Here, Ball uses that same vision among the trees to find Bismack Biyombo for a layup with a wraparound lefty dish:

You can break down all the video you want, but there's still something ethereal about the way Ball plays. He pushes pace, always looking for an open teammate, but he remains under control. He makes spectacular passes but thrives on executing the simple play. Of course, he occasionally commits turnovers, as any young point guard will, but he's turned the ball over at a lower frequency (2.8 per game) than both Trae Young and Luka Doncic did during their rookie seasons. Borrego has pulled Ball from games after bad turnovers, but ultimately he knows that he needs to let Ball take risks, since it's an essential part of his basketball DNA.

"He's gonna have to make some aggressive plays. That's who he is, and I've got to live with some of those turnovers," Borrego said. "Those kick-aheads over the top where he's looking for bigs or Miles [Bridges] at the rim -- those are built out of aggressiveness. ... I've got to give him freedom to be who he is, but the sloppy ones, the ones that are in traffic, those are the ones that we can clean up."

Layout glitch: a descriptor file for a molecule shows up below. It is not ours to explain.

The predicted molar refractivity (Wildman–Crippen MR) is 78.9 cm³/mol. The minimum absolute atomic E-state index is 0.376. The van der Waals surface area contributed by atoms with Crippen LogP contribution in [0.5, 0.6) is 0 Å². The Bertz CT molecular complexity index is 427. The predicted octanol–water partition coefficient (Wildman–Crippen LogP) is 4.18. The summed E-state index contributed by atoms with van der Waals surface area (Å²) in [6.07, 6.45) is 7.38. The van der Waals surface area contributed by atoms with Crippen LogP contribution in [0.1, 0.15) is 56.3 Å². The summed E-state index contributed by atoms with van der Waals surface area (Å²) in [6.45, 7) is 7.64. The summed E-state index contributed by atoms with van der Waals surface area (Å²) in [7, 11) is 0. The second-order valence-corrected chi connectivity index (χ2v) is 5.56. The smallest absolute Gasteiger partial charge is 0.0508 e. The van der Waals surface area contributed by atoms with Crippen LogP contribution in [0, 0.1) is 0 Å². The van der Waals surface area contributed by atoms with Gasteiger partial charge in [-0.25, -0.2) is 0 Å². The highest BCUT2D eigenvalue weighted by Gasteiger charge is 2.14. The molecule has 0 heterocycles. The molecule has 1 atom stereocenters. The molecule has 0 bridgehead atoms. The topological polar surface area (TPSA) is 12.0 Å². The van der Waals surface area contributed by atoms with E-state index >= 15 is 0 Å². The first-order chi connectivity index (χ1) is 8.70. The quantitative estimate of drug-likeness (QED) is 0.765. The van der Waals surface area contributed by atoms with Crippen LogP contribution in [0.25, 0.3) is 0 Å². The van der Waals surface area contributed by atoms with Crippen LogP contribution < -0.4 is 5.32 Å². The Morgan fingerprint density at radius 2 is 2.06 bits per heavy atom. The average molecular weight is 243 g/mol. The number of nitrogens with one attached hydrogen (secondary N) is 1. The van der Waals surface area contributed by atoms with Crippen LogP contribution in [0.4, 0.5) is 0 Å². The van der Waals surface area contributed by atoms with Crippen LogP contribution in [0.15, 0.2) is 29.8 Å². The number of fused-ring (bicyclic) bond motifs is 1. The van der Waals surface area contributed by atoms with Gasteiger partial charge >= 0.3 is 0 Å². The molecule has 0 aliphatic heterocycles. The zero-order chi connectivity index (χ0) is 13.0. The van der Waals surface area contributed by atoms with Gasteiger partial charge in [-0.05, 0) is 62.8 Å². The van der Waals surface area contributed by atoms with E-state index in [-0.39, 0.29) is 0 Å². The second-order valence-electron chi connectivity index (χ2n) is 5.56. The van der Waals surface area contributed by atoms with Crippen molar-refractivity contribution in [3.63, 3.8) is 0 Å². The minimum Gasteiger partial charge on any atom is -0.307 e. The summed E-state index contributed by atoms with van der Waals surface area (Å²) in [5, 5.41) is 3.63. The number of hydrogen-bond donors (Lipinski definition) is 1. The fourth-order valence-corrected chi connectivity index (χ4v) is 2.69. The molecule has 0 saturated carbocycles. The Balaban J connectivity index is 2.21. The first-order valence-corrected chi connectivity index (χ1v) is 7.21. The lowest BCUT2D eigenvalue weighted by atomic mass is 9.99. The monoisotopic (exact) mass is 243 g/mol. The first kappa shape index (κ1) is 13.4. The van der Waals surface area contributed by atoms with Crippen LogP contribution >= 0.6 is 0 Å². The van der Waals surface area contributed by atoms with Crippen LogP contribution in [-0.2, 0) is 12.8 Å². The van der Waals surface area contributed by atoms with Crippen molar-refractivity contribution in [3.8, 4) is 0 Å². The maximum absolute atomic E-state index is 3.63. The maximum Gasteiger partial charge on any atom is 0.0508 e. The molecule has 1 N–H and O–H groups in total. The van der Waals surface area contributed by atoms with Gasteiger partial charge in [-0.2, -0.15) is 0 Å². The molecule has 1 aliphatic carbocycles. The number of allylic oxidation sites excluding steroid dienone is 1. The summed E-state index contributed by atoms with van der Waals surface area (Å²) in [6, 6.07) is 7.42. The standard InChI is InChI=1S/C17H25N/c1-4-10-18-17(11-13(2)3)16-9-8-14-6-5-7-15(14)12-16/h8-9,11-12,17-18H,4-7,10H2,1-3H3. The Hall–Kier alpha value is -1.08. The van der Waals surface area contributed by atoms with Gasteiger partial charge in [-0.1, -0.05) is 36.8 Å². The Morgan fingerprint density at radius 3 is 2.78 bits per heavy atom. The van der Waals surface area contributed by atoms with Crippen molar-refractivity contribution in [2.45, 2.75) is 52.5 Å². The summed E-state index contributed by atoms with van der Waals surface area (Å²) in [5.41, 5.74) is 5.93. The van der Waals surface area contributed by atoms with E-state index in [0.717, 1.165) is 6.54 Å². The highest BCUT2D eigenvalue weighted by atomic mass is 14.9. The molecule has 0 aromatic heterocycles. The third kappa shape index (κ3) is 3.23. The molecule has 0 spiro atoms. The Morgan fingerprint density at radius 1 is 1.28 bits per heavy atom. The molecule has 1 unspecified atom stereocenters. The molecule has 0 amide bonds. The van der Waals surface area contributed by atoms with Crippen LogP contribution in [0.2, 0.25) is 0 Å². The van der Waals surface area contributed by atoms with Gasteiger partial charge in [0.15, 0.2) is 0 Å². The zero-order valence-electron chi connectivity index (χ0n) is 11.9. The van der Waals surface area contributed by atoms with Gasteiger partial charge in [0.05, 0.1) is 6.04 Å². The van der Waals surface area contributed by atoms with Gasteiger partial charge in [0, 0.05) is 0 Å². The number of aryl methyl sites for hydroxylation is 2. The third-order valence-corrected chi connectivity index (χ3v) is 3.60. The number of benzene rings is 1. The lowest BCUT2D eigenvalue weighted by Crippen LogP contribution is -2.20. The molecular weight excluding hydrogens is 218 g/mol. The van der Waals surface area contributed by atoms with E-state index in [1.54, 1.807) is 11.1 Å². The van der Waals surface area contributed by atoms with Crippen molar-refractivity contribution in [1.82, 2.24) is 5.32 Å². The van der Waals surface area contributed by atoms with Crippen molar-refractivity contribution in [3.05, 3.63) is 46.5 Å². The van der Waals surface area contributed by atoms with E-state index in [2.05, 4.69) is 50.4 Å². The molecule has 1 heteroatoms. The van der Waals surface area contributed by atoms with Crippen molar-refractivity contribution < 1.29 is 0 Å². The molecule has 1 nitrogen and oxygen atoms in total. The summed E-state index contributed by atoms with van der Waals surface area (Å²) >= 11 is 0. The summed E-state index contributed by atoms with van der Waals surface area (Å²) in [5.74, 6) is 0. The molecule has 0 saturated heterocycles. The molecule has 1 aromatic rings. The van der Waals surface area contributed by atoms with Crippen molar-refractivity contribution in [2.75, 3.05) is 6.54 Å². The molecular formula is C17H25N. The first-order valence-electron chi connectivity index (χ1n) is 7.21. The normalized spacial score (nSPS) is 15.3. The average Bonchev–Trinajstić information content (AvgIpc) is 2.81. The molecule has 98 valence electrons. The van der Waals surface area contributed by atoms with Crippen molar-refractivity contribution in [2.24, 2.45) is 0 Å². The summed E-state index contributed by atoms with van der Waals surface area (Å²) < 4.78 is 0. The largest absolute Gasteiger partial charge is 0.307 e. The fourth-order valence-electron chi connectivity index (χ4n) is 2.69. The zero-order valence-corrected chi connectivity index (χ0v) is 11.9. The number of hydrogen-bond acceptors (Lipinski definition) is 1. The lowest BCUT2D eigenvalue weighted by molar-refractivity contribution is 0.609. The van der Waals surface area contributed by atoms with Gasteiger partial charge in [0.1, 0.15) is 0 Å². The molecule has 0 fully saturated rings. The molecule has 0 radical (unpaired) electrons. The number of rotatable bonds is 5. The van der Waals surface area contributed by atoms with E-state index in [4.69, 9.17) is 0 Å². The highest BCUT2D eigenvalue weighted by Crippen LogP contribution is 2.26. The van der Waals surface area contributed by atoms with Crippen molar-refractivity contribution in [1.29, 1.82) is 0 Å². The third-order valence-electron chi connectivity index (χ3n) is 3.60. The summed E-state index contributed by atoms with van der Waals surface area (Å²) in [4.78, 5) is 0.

Most importantly, Ball impacts the game in a way you rarely see from players his age. He makes his teammates better and, by continually finding the open man at a breakneck pace, he's endeared himself to his teammates and impressed opponents. He's already helped make Charlotte one of the most exciting young teams in the NBA after being largely ignored on the national scale for the last several years. 

"I think the big thing is just the energy that he brings to the game. You can tell that people like playing with him and he's fearless out there," Kerr said. "He loves to play. He really is -- not solely responsible -- but a huge part of [the Hornets] building this identity that they've built already. So he's gonna be a great player, if he's not already."